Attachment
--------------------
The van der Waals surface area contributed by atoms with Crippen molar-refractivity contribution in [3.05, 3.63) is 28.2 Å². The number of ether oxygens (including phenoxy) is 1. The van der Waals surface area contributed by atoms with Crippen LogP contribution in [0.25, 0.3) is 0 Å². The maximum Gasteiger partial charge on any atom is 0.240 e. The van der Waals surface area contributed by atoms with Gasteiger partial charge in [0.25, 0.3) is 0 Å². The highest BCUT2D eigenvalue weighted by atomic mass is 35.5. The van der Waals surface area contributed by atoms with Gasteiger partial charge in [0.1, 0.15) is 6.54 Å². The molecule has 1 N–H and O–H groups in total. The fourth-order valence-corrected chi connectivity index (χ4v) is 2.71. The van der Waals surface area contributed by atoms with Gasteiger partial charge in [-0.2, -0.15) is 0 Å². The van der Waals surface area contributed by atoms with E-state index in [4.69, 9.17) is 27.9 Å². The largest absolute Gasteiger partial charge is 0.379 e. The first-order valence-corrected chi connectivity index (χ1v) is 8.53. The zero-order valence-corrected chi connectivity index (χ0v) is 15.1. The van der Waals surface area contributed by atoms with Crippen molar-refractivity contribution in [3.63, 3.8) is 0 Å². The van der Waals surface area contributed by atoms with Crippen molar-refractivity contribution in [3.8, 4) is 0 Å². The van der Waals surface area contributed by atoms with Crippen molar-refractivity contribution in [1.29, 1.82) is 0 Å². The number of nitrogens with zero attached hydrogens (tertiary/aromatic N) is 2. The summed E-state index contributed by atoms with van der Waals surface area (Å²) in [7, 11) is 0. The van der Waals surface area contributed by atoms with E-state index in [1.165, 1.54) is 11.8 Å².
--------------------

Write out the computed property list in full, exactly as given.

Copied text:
The van der Waals surface area contributed by atoms with Crippen molar-refractivity contribution in [3.05, 3.63) is 28.2 Å². The number of ether oxygens (including phenoxy) is 1. The van der Waals surface area contributed by atoms with Crippen LogP contribution in [0.25, 0.3) is 0 Å². The maximum Gasteiger partial charge on any atom is 0.240 e. The van der Waals surface area contributed by atoms with Gasteiger partial charge in [0.25, 0.3) is 0 Å². The highest BCUT2D eigenvalue weighted by atomic mass is 35.5. The van der Waals surface area contributed by atoms with Gasteiger partial charge in [0.1, 0.15) is 6.54 Å². The molecule has 1 N–H and O–H groups in total. The fourth-order valence-corrected chi connectivity index (χ4v) is 2.71. The van der Waals surface area contributed by atoms with Gasteiger partial charge in [-0.2, -0.15) is 0 Å². The van der Waals surface area contributed by atoms with E-state index in [4.69, 9.17) is 27.9 Å². The largest absolute Gasteiger partial charge is 0.379 e. The first-order valence-corrected chi connectivity index (χ1v) is 8.53. The zero-order valence-corrected chi connectivity index (χ0v) is 15.1. The van der Waals surface area contributed by atoms with Crippen molar-refractivity contribution in [3.63, 3.8) is 0 Å². The van der Waals surface area contributed by atoms with Crippen molar-refractivity contribution in [3.8, 4) is 0 Å². The van der Waals surface area contributed by atoms with Crippen molar-refractivity contribution in [1.29, 1.82) is 0 Å². The number of nitrogens with zero attached hydrogens (tertiary/aromatic N) is 2. The summed E-state index contributed by atoms with van der Waals surface area (Å²) in [7, 11) is 0. The van der Waals surface area contributed by atoms with E-state index in [1.165, 1.54) is 11.8 Å².